• Duggan, Ana T.
  • Kocha, Katrinka M.
  • Monk, Christopher T.
  • Bremer, Katharina
  • Moyes, Christopher D.


Many fish species respond to low temperature by inducing mitochondrial biogenesis, reflected in an increase in activity of the mitochondrial enzyme cytochrome c oxidase (COX). COX is composed of 13 subunits, three encoded by mitochondrial (mt)DNA and 10 encoded by nuclear genes. We used real-time PCR to measure mRNA levels for the 10 nuclear-encoded genes that are highly expressed in muscle. We measured mRNA levels in white muscle of three minnow species, each at two temperatures: zebrafish (Danio rerio) acclimated to 11 and 30°C, goldfish (Carassius auratus) acclimated to 4 and 35°C, and northern redbelly dace (Chrosomus eos) collected in winter and summer. We hypothesized that temperature-induced changes in COX activity would be paralleled by COX nuclear-encoded subunit transcript abundance. However, we found mRNA for COX subunits showed pronounced differences in thermal responses. Though zebrafish COX activity did not change in the cold, the transcript levels of four subunits decreased significantly (COX5A1, 60% decrease; COX6A2, 70% decrease; COX6C, 50% decrease; COX7B, 55% decrease). Treatments induced changes in COX activity in both dace (2.9 times in winter fish) and goldfish (2.5 times in cold fish), but the response in transcript levels was highly variable. Some subunits failed to increase in one (goldfish COX7A2, dace COX6A2) or both (COX7BCOX6B2) species. Other transcripts increased 1.7–100 times. The most cold-responsive subunits were COX4-1 (7 and 21.3 times higher in dace and goldfish, respectively), COX5A1 (13.9 and 5 times higher), COX6B1 (6 and 10 times higher), COX6C (11 and 4 times higher) and COX7C (13.3 and 100 times higher). The subunits that most closely paralleled COX increases in the cold were COX5B2(dace 2.5 times, goldfish 1.7 times) and COX6A2 (dace 4.1 times, goldfish 1.7 times). Collectively, these studies suggest that COX gene expression is not tightly coordinated during cold-induced mitochondrial remodelling in fish muscle. Further, they caution against arguments about the importance of transcriptional regulation based on measurement of mRNA levels of select subunits of multimeric proteins.


Animals and tissue collection

Zebrafish (Danio rerio, Hamilton) were obtained from a local pet store in Kingston, ON (Pet Paradise). They were held in the Animal Care aquatic facility at Queen's University in a 140 l aquarium with dechlorinated water at 26°C for at least 2 weeks to acclimate before any experimental manipulations began. The fish were fed daily (Tetramin Tropical Crisps, Tetra, Germany) ad libitum and were kept under a 12 h:12 h light:dark photoperiod. Zebrafish were randomly separated into 80 l tanks in groups of 20 and the temperature was adjusted by approximately 1°C daily until reaching a final temperature of either 11 or 30°C. Fish were then held at this temperature for at least 3 weeks. We did not conduct a time course that would enable us to demonstrate that the fish had reached a fully acclimated state.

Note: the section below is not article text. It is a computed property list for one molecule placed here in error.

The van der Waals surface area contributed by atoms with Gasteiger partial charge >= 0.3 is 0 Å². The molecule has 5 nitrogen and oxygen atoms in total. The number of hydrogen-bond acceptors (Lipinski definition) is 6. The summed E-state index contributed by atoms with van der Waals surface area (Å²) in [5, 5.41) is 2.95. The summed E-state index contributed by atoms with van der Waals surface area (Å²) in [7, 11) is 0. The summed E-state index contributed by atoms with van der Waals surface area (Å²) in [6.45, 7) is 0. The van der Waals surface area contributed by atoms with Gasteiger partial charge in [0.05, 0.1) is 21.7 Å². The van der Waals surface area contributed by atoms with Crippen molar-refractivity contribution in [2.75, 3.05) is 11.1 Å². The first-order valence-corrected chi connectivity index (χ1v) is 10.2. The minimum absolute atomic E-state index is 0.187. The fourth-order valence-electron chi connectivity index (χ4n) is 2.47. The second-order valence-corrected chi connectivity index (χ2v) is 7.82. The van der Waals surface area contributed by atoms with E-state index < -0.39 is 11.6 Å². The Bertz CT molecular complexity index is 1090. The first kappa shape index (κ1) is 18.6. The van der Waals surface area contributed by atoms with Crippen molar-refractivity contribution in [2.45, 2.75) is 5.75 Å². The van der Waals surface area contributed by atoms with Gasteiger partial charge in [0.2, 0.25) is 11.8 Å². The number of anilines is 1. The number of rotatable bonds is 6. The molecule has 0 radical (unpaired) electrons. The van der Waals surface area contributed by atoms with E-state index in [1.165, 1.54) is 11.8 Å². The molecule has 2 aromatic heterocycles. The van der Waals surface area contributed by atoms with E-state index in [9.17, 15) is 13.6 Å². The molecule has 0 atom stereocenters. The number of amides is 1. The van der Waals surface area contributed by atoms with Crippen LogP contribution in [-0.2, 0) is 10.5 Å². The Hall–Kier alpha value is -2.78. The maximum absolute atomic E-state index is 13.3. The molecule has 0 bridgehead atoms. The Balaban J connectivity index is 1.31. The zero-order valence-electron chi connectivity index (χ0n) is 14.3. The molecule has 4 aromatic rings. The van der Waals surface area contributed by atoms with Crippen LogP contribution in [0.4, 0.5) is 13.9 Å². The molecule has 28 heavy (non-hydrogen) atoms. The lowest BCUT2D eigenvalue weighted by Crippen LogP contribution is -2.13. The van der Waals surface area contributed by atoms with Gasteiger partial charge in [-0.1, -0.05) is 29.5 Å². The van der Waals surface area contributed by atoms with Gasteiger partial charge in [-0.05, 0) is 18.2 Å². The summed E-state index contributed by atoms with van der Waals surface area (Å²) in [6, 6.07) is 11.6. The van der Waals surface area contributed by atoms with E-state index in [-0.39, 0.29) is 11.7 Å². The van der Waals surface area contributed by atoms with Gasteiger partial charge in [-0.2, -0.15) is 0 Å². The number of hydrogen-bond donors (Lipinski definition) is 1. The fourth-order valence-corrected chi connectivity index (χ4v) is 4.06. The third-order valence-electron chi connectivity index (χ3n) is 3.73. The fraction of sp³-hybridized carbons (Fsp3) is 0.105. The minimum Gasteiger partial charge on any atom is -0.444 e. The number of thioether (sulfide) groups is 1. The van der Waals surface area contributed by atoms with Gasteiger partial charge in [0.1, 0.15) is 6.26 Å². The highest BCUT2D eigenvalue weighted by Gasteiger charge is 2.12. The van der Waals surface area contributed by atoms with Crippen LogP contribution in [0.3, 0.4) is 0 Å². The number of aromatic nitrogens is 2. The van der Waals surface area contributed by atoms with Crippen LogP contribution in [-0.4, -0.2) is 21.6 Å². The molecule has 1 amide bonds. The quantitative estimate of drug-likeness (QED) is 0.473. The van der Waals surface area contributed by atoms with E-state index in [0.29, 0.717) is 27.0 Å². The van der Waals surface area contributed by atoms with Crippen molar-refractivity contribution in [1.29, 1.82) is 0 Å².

Dace (northern redbelly dace, Chrosomus eos, Cope) were captured from the Queen's University Biological Station in the outflow of Beaver Marsh using minnow traps. This is a shallow waterway where temperatures vary spatially and daily. The winter samples were caught in April 2009 just after ice-out, with 4–6°C water temperature at the time of capture. Summer fish were caught in late August 2009, when water temperature at the time of capture was 25–27°C.

Goldfish (Carrasius auratus, Linnaeus) were acclimated to 4 and 35°C, as described in a previous study (LeMoine et al., 2008). COX enzyme activity has previously been reported for these treatment groups (LeMoine et al., 2008). Archived cDNA from that study was used for the RNA analyses in the present study.

Dace were killed by severing the spinal column; zebrafish and goldfish were killed in a solution of 0.4 g l–1 tricaine methanesulphonate and 0.8 g l–1 sodium bicarbonate, then decapitated. Fish were subsequently dissected and white muscle tissue was flash frozen in liquid nitrogen, powdered under liquid nitrogen and stored at –80°C until needed.

COX enzyme assays

Samples (∼50–150 mg) of the powdered white muscle were homogenized on ice with glass homogenizers in 20 volumes of ice-cold extraction buffer (25 mmol l–1 potassium phosphate, 1 mmol l–1 EDTA, 0.6 mmol l–1 lauryl maltoside). Homogenates were diluted 10× in assay buffer (25 mmol l–1 potassium phosphate, 0.6 mmol l–1 lauryl maltoside) and added to a well of a 96-well plate containing assay buffer and reduced 0.05 mmol l–1 cytochrome c at 25°C. Absorbance (550 nm) was followed for 3 min in a Molecular Devices Spectromax spectrophotometer (Sunnyvale, CA, USA).

Reduced cytochrome c was prepared by dissolving solid horse heart cytochrome c in 10 mmol l–1 Tris pH 8.0 and reducing it with an equal mass of ascorbic acid. The mixture was placed in dialysis tubing (5000 Mr cut-off) and transferred to 4 l (200–400 volumes) of Tris buffer (10 mmol l–1 at pH 8.0) at 4°C. After 8–12 h, the tubing was transferred to fresh Tris buffer (3 times). The reduced cytochrome c was stored in aliquots at –80°C.